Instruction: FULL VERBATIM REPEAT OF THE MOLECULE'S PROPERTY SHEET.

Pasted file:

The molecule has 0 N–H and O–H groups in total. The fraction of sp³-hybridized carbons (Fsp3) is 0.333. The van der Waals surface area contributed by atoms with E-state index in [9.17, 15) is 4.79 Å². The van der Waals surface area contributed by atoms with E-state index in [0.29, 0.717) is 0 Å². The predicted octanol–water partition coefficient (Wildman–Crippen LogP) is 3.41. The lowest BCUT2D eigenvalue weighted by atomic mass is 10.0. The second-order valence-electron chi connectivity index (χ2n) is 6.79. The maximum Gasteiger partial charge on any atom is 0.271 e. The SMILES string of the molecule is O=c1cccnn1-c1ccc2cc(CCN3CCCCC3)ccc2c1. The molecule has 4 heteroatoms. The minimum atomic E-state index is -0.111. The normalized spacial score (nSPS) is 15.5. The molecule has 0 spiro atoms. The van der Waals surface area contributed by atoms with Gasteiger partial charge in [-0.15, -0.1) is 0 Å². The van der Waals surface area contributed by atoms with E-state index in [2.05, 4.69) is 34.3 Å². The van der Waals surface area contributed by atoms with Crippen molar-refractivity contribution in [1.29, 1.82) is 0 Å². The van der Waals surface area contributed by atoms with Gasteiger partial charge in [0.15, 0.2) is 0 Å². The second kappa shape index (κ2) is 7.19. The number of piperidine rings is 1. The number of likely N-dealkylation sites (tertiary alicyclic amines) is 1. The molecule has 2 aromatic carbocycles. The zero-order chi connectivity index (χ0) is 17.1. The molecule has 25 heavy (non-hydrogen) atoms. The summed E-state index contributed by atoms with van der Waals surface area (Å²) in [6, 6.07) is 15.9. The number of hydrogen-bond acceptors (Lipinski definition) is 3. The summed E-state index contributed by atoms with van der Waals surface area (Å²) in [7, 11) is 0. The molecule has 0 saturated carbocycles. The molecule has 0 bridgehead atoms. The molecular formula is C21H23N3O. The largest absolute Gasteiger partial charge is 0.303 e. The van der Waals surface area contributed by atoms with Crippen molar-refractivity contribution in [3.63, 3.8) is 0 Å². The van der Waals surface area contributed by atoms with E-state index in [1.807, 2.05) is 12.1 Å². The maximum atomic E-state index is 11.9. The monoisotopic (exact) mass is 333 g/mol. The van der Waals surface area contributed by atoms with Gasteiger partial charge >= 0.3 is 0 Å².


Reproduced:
The molecule has 0 N–H and O–H groups in total. The fraction of sp³-hybridized carbons (Fsp3) is 0.333. The van der Waals surface area contributed by atoms with E-state index in [9.17, 15) is 4.79 Å². The van der Waals surface area contributed by atoms with E-state index in [0.29, 0.717) is 0 Å². The predicted octanol–water partition coefficient (Wildman–Crippen LogP) is 3.41. The lowest BCUT2D eigenvalue weighted by atomic mass is 10.0. The second-order valence-electron chi connectivity index (χ2n) is 6.79. The maximum Gasteiger partial charge on any atom is 0.271 e. The SMILES string of the molecule is O=c1cccnn1-c1ccc2cc(CCN3CCCCC3)ccc2c1. The molecule has 4 heteroatoms. The minimum atomic E-state index is -0.111. The normalized spacial score (nSPS) is 15.5. The molecule has 0 spiro atoms. The van der Waals surface area contributed by atoms with Gasteiger partial charge in [-0.15, -0.1) is 0 Å². The van der Waals surface area contributed by atoms with E-state index in [2.05, 4.69) is 34.3 Å². The van der Waals surface area contributed by atoms with Crippen molar-refractivity contribution in [1.29, 1.82) is 0 Å². The van der Waals surface area contributed by atoms with Gasteiger partial charge in [0.15, 0.2) is 0 Å². The second kappa shape index (κ2) is 7.19. The number of piperidine rings is 1. The number of likely N-dealkylation sites (tertiary alicyclic amines) is 1. The molecule has 2 aromatic carbocycles. The zero-order chi connectivity index (χ0) is 17.1. The molecule has 25 heavy (non-hydrogen) atoms. The summed E-state index contributed by atoms with van der Waals surface area (Å²) in [6, 6.07) is 15.9. The number of hydrogen-bond acceptors (Lipinski definition) is 3. The summed E-state index contributed by atoms with van der Waals surface area (Å²) in [7, 11) is 0. The molecule has 0 saturated carbocycles. The molecule has 0 bridgehead atoms. The molecular formula is C21H23N3O. The largest absolute Gasteiger partial charge is 0.303 e. The van der Waals surface area contributed by atoms with Crippen molar-refractivity contribution in [3.63, 3.8) is 0 Å². The van der Waals surface area contributed by atoms with E-state index in [1.807, 2.05) is 12.1 Å². The maximum atomic E-state index is 11.9. The monoisotopic (exact) mass is 333 g/mol. The van der Waals surface area contributed by atoms with Gasteiger partial charge >= 0.3 is 0 Å².